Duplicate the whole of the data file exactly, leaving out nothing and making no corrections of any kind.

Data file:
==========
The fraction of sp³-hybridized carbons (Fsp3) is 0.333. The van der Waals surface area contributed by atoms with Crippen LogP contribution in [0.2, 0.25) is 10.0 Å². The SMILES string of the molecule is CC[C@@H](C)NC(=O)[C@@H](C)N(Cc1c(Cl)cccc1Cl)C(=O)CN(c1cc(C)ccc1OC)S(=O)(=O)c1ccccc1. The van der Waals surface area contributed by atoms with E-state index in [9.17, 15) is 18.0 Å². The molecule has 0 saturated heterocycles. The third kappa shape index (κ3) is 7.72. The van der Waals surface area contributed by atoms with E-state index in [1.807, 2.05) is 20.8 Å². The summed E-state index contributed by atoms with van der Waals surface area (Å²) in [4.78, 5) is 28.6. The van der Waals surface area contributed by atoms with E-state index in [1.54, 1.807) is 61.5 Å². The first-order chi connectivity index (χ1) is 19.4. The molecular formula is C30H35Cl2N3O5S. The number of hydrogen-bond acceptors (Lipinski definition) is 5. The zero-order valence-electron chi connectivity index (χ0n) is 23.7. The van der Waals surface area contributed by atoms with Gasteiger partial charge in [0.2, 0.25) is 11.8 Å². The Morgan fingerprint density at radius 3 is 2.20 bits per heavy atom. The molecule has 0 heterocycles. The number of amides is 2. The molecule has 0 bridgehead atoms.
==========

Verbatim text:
The fraction of sp³-hybridized carbons (Fsp3) is 0.333. The van der Waals surface area contributed by atoms with Crippen LogP contribution in [0.2, 0.25) is 10.0 Å². The SMILES string of the molecule is CC[C@@H](C)NC(=O)[C@@H](C)N(Cc1c(Cl)cccc1Cl)C(=O)CN(c1cc(C)ccc1OC)S(=O)(=O)c1ccccc1. The van der Waals surface area contributed by atoms with E-state index in [9.17, 15) is 18.0 Å². The molecule has 0 saturated heterocycles. The third kappa shape index (κ3) is 7.72. The van der Waals surface area contributed by atoms with E-state index in [1.807, 2.05) is 20.8 Å². The summed E-state index contributed by atoms with van der Waals surface area (Å²) in [4.78, 5) is 28.6. The van der Waals surface area contributed by atoms with E-state index in [1.54, 1.807) is 61.5 Å². The first-order chi connectivity index (χ1) is 19.4. The molecular formula is C30H35Cl2N3O5S. The number of hydrogen-bond acceptors (Lipinski definition) is 5. The zero-order valence-electron chi connectivity index (χ0n) is 23.7. The van der Waals surface area contributed by atoms with Gasteiger partial charge in [0.2, 0.25) is 11.8 Å². The Morgan fingerprint density at radius 3 is 2.20 bits per heavy atom. The molecule has 0 heterocycles. The number of amides is 2. The molecule has 0 bridgehead atoms.